This story begins in Islampur, a small village in Sangli district in Maharashtra, with an apparently friendly wrestling match between the pampered son of a village headman and a 12 year old boy. Stunningly, the 12 year old wins and his reward is death threats from the villagers who treat this as an insult to their headman. This forces the 12 year old to flee the village straight from the wrestling ring, hopping onto a goods truck with nothing but his winning purse, the then princely sum of Rs 12. Without his parents’ knowledge, he is now in Pune and joins the Indian army where he takes up boxing and plays competitively, being seen as a rising sports star in the army. A few years down the line, he requests a posting in Kashmir and soon after he is part of a regiment staving off enemy fire. He is hit by 7 bullets in the 1965 war, being hit on the skull, spine, cheek and thighs and then having a jeep run over him to add to it all. He also loses his memory and forgets his own name. One day, he falls off his hospital bed and hits his head on the floor. This helps him regain his memory. It is only 6 years later that his family traces him and come to visit. Seeing his condition, they refuse to take him back, seeing him as an unmanageable burden. This turn of events motivates the young man to come up with a fancy plan to kill himself. As he lies in wait to execute his plan, he plays a game with his hospital attendant and wins Rs. 40,000. This causes a change of heart. He checks himself out of hospital, and takes up competitive sport again. Vijay Merchant hears his story, sponsors his training and Murlikant Petkar goes on to win swimming gold for India at the 1972 Paralympic Games in Heidelberg, Germany, breaking the world record of the time. This was India’s first Paralympic gold medal! He had also participated in 3 other events at the Games, including the javelin throw, making the finals in all, having also represented the country in table tennis.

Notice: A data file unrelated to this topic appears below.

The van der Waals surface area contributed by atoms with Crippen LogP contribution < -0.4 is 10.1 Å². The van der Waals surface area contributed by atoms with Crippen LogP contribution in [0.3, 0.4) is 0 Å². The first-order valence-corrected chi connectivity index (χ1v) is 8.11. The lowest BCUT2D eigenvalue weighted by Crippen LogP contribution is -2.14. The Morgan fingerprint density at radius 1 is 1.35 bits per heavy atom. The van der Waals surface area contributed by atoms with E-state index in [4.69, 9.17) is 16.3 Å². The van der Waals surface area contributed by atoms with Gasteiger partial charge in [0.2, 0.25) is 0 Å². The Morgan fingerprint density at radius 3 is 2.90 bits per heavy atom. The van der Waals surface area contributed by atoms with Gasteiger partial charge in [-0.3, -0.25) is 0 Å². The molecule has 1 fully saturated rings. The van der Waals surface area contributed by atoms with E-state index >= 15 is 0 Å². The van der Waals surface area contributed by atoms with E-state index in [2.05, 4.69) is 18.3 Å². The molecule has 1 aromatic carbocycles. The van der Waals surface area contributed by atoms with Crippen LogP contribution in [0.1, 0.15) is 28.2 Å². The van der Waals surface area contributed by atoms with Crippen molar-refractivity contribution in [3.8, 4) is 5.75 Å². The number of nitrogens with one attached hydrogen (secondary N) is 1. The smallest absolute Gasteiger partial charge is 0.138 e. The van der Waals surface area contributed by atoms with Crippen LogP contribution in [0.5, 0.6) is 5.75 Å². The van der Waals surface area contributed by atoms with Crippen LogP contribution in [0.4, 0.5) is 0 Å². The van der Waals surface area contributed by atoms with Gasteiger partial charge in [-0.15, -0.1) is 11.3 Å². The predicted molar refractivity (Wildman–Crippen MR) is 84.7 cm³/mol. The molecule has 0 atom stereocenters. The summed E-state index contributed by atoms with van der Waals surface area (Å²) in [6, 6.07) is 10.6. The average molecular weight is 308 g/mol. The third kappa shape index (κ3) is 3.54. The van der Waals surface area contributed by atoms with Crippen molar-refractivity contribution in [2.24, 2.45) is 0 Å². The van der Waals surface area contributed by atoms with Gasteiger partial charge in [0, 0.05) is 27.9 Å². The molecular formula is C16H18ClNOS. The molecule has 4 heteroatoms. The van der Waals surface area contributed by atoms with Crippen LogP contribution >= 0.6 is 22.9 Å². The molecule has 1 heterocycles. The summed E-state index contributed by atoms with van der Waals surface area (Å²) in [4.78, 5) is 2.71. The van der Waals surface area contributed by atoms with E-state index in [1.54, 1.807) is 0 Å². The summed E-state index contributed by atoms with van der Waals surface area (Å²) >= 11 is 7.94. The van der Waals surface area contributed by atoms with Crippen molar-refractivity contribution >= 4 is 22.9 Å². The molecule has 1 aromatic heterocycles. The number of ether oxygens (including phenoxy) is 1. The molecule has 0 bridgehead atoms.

When I first read this story in the book Courage Beyond Compare by Sanjay and Medini Sharma, I could barely comprehend that journey. I promise you, I didn’t make it up.